Why are we questioning “lesbian existence”?

The two articles on “lesbian existence” in my reader on feminist methodologies focus on culturally and historically unique settings, yet come to similar conclusions about the legitimization of homosexuality.  The researchers involved in these case studies were interested in studying the history of lesbianism and homophobia; they were also concerned that their research somehow raised questions about the legitimacy of homosexuality.  In regards to her study on the history of sexual relationships between women in Lesotho, Africa, Kendall says, “After all, constructing or recovering lesbian history is, in a way, an act of legitimization that presumes illegitimacy” (Kendall 171).  In their study on lesbian relationships in the United States during the mid-twentieth center, Taylor and Rupp expressed concern about whether or not their research mattered.  Although they all concluded that their research was important, their doubt is indicative of something much more problematic.  How and why does something natural, cross-cultural, and cross-historical become illegitimate and seemingly unimportant?

In the United States, homosexuality has always been a cultural taboo.  Different institutions and individuals have actively fought to ensure that heterosexuality, and patriarchy, remain the status quo.  As Jackson says, “It is absolutely crucial that the vast majority [of women] be structured into the system of hetero-relations which lies at the very base of that supremacy” (Kendall 170).  Compulsory heterosexuality encourages, even requires, female dependence upon males which simultaneously maintains patriarchy and the social hierarchy which oppresses women.

Different “domains of power” (as discussed by Patricia Hill Collins) in the United States go about doing this in various ways, but they have the same goal: to ostracize the LGBT community and delegitimize homosexuality.  These work to reinforce the social hierarchy which favors heterosexuals and individuals belonging to a nuclear family; those belonging to this group have privileges which are not available to those who do not fit into this mold.    For example, the structural domain of power maintains this hierarchy through legislation which prevents same-sex couples from getting married, permits discrimination on the basis of sexual orientation and/or gender identity, etc.  The hegemonic domain of power also plays a key role in this process through its portrayal and representation (or lack thereof) of homosexuality in the media, academic curricula, religious teachings, etc.  Ultimately, these homophobic messages become engrained in the minds of Americans and homophobia becomes more widespread.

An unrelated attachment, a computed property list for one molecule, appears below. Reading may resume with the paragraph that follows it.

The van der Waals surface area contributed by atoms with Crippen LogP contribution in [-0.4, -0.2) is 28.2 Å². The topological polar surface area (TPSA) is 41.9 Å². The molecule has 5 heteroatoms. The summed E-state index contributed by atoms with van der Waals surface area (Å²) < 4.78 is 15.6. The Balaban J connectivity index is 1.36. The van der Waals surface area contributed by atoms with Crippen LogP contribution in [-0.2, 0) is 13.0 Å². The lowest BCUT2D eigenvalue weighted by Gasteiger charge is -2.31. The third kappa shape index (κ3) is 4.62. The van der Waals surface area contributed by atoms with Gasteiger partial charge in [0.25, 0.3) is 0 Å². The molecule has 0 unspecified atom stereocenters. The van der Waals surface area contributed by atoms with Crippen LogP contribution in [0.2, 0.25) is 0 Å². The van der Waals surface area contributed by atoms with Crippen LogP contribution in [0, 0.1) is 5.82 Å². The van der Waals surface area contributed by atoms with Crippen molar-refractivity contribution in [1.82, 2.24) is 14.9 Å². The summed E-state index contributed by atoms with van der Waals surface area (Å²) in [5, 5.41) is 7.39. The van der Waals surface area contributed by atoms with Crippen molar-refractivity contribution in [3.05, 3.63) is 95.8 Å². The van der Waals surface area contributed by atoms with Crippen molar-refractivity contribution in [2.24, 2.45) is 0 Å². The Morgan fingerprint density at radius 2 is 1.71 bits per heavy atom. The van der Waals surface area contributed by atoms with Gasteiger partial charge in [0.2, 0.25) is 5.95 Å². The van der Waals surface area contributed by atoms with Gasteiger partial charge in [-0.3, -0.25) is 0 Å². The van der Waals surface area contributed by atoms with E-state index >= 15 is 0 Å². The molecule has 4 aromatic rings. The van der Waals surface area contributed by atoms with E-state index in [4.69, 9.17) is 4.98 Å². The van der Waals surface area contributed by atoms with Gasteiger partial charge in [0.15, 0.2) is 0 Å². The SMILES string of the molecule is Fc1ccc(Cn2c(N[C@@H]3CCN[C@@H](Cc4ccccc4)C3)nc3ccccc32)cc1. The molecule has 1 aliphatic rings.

Because the United States is the world’s superpower, it has great influence in other countries.  As Western technologies and media become more popular throughout the world, so do Western beliefs and attitudes.  Although this has great potential (for example, introducing new types of medicine), there are many drawbacks to [this aspect of] globalization.  Unlike in the United States, sexual relationships between women were once “common and culturally respected” in Lesotho; now, “they no longer seem to exist, or at least young women of the 1980s and 1990s are unaware of this cultural activity…”  Kendall refers to this as the result of the “Western import” of homophobia.

Regardless of their initial doubts, the researchers all concluded that studying lesbian history was crucial to the feminist movement and overall society.  This information helps us build communities within the LGBT community and create ties with those outside of these communities, specifically heterosexual allies.  It also allows us to recognize how and why the LGBT community is marginalized.  Once we understand this, we can work towards accepting these differences within individuals, eradicating socially constructed differences, and creating equality.  This type of research does not imply that lesbian history or lesbian lifestyles are illegitimate; in fact, I think it proves how influential patriarchy still is , who suffers because of patriarchy, and why we need to dismantle the existing social hierarchy.

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